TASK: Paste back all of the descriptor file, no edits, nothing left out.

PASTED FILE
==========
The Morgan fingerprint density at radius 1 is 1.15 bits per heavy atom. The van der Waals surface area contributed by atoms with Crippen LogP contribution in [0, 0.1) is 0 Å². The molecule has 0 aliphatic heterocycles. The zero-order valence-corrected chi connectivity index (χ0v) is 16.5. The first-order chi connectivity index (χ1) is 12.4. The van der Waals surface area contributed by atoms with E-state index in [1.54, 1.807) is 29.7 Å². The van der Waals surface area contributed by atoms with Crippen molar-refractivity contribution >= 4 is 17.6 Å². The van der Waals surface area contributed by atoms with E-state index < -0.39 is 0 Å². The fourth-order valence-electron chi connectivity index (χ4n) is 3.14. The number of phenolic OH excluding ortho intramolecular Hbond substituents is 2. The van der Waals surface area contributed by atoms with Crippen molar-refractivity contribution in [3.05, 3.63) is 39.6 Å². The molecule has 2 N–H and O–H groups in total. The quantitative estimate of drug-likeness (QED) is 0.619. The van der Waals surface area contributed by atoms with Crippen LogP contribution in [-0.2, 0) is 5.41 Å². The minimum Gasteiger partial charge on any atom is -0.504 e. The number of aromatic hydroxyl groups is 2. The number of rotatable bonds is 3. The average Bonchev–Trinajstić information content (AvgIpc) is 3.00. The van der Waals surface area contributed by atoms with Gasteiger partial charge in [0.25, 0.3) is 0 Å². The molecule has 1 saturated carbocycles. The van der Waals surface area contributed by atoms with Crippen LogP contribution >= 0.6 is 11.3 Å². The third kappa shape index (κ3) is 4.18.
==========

The Morgan fingerprint density at radius 1 is 1.15 bits per heavy atom. The van der Waals surface area contributed by atoms with Crippen LogP contribution in [0, 0.1) is 0 Å². The molecule has 0 aliphatic heterocycles. The zero-order valence-corrected chi connectivity index (χ0v) is 16.5. The first-order chi connectivity index (χ1) is 12.4. The van der Waals surface area contributed by atoms with E-state index in [1.54, 1.807) is 29.7 Å². The van der Waals surface area contributed by atoms with Crippen molar-refractivity contribution >= 4 is 17.6 Å². The van der Waals surface area contributed by atoms with E-state index < -0.39 is 0 Å². The fourth-order valence-electron chi connectivity index (χ4n) is 3.14. The number of phenolic OH excluding ortho intramolecular Hbond substituents is 2. The van der Waals surface area contributed by atoms with Crippen molar-refractivity contribution in [3.05, 3.63) is 39.6 Å². The molecule has 2 N–H and O–H groups in total. The quantitative estimate of drug-likeness (QED) is 0.619. The van der Waals surface area contributed by atoms with Crippen LogP contribution in [-0.2, 0) is 5.41 Å². The minimum Gasteiger partial charge on any atom is -0.504 e. The number of aromatic hydroxyl groups is 2. The number of rotatable bonds is 3. The average Bonchev–Trinajstić information content (AvgIpc) is 3.00. The van der Waals surface area contributed by atoms with Gasteiger partial charge in [0.25, 0.3) is 0 Å². The molecule has 1 saturated carbocycles. The van der Waals surface area contributed by atoms with Crippen LogP contribution >= 0.6 is 11.3 Å². The third kappa shape index (κ3) is 4.18.